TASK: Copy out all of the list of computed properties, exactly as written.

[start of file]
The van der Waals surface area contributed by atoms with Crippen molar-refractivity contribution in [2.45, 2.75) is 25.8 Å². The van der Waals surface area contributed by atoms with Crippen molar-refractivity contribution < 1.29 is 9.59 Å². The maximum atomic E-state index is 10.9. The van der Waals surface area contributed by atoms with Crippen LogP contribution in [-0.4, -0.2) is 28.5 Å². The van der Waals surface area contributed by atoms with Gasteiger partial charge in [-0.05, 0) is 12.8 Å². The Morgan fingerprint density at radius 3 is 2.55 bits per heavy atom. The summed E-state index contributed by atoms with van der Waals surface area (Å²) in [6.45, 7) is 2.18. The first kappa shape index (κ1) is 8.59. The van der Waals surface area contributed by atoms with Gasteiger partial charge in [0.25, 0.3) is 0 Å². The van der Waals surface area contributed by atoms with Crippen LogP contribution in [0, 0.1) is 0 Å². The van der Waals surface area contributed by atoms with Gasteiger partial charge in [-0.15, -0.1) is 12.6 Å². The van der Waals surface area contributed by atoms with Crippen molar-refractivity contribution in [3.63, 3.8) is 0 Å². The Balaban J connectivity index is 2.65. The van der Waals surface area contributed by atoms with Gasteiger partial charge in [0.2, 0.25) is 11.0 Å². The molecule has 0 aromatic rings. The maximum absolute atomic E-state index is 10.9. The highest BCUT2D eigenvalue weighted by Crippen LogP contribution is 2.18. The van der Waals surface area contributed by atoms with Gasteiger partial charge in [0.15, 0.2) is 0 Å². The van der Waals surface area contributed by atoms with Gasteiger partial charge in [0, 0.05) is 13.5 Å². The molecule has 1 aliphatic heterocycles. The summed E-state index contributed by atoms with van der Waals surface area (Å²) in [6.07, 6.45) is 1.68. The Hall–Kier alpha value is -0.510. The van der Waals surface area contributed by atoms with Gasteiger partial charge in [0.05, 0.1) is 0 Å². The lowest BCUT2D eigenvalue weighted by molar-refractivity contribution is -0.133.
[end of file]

The van der Waals surface area contributed by atoms with Crippen molar-refractivity contribution in [2.45, 2.75) is 25.8 Å². The van der Waals surface area contributed by atoms with Crippen molar-refractivity contribution < 1.29 is 9.59 Å². The maximum atomic E-state index is 10.9. The van der Waals surface area contributed by atoms with Crippen LogP contribution in [-0.4, -0.2) is 28.5 Å². The van der Waals surface area contributed by atoms with Gasteiger partial charge in [-0.05, 0) is 12.8 Å². The Morgan fingerprint density at radius 3 is 2.55 bits per heavy atom. The summed E-state index contributed by atoms with van der Waals surface area (Å²) in [6.45, 7) is 2.18. The first kappa shape index (κ1) is 8.59. The van der Waals surface area contributed by atoms with Gasteiger partial charge in [0.25, 0.3) is 0 Å². The van der Waals surface area contributed by atoms with Crippen LogP contribution in [0, 0.1) is 0 Å². The van der Waals surface area contributed by atoms with Gasteiger partial charge in [-0.15, -0.1) is 12.6 Å². The van der Waals surface area contributed by atoms with Crippen molar-refractivity contribution in [3.63, 3.8) is 0 Å². The Balaban J connectivity index is 2.65. The van der Waals surface area contributed by atoms with Gasteiger partial charge in [0.2, 0.25) is 11.0 Å². The molecule has 0 aromatic rings. The maximum absolute atomic E-state index is 10.9. The highest BCUT2D eigenvalue weighted by Crippen LogP contribution is 2.18. The van der Waals surface area contributed by atoms with Gasteiger partial charge in [0.15, 0.2) is 0 Å². The van der Waals surface area contributed by atoms with Gasteiger partial charge in [0, 0.05) is 13.5 Å². The molecule has 1 aliphatic heterocycles. The summed E-state index contributed by atoms with van der Waals surface area (Å²) in [6.07, 6.45) is 1.68. The Hall–Kier alpha value is -0.510. The van der Waals surface area contributed by atoms with Gasteiger partial charge in [0.05, 0.1) is 0 Å². The lowest BCUT2D eigenvalue weighted by molar-refractivity contribution is -0.133.